Last year, Microsoft Corp.’s Azure security team detected suspicious activity in the cloud computing usage of a large retailer: One of the company’s administrators, who usually logs on from New York, was trying to gain entry from Romania. And no, the admin wasn’t on vacation. A hacker had broken in.
Microsoft quickly alerted its customer, and the attack was foiled before the intruder got too far.
Chalk one up to a new generation of artificially intelligent software that adapts to hackers’ constantly evolving tactics. Microsoft, Alphabet Inc.’s Google, Amazon.com Inc. and various startups are moving away from solely using older “rules-based” technology designed to respond to specific kinds of intrusion and deploying machine-learning algorithms that crunch massive amounts of data on logins, behavior and previous attacks to ferret out and stop hackers.
“Machine learning is a very powerful technique for security—it’s dynamic, while rules-based systems are very rigid,” says Dawn Song, a professor at the University of California at Berkeley’s Artificial Intelligence Research Lab. “It’s a very manual intensive process to change them, whereas machine learning is automated, dynamic and you can retrain it easily.”
Hackers are themselves famously adaptable, of course, so they too could harness machine learning to create fresh mischief and overwhelm the new defenses. For example, they could figure out how companies train their systems and use the data to evade or corrupt the algorithms. The big cloud services companies are painfully aware that the foe is a moving target but argue that the new technology will help tilt the balance in favor of the good guys.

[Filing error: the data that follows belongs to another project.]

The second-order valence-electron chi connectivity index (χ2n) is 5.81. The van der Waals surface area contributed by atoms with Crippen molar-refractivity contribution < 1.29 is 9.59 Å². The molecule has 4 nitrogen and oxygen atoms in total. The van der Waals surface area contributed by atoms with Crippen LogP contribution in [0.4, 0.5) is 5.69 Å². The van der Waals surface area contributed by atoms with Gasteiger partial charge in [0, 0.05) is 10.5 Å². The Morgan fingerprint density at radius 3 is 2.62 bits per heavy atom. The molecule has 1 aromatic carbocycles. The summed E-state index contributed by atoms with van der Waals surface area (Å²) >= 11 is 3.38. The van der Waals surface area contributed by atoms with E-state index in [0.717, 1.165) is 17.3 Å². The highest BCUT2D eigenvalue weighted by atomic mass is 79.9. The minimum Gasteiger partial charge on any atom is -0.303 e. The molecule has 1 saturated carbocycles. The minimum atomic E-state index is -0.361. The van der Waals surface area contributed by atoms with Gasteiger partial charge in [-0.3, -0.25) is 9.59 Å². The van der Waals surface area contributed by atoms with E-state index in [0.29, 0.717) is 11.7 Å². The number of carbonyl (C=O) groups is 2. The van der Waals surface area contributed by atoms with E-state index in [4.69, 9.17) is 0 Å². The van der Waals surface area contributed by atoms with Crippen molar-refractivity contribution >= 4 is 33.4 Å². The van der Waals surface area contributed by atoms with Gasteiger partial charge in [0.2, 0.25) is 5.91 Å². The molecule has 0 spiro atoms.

“We will see an improved ability to identify threats earlier in the attack cycle and thereby reduce the total amount of damage and more quickly restore systems to a desirable state,” says Amazon Chief Information Security Officer Stephen Schmidt. He acknowledges that it’s impossible to stop all intrusions but says his industry will “get incrementally better at protecting systems and make it incrementally harder for attackers.”
Before machine learning, security teams used blunter instruments. For example, if someone based at headquarters tried to log in from an unfamiliar locale, they were barred entry. Or spam emails featuring various misspellings of the word “Viagra” were blocked. Such systems often work.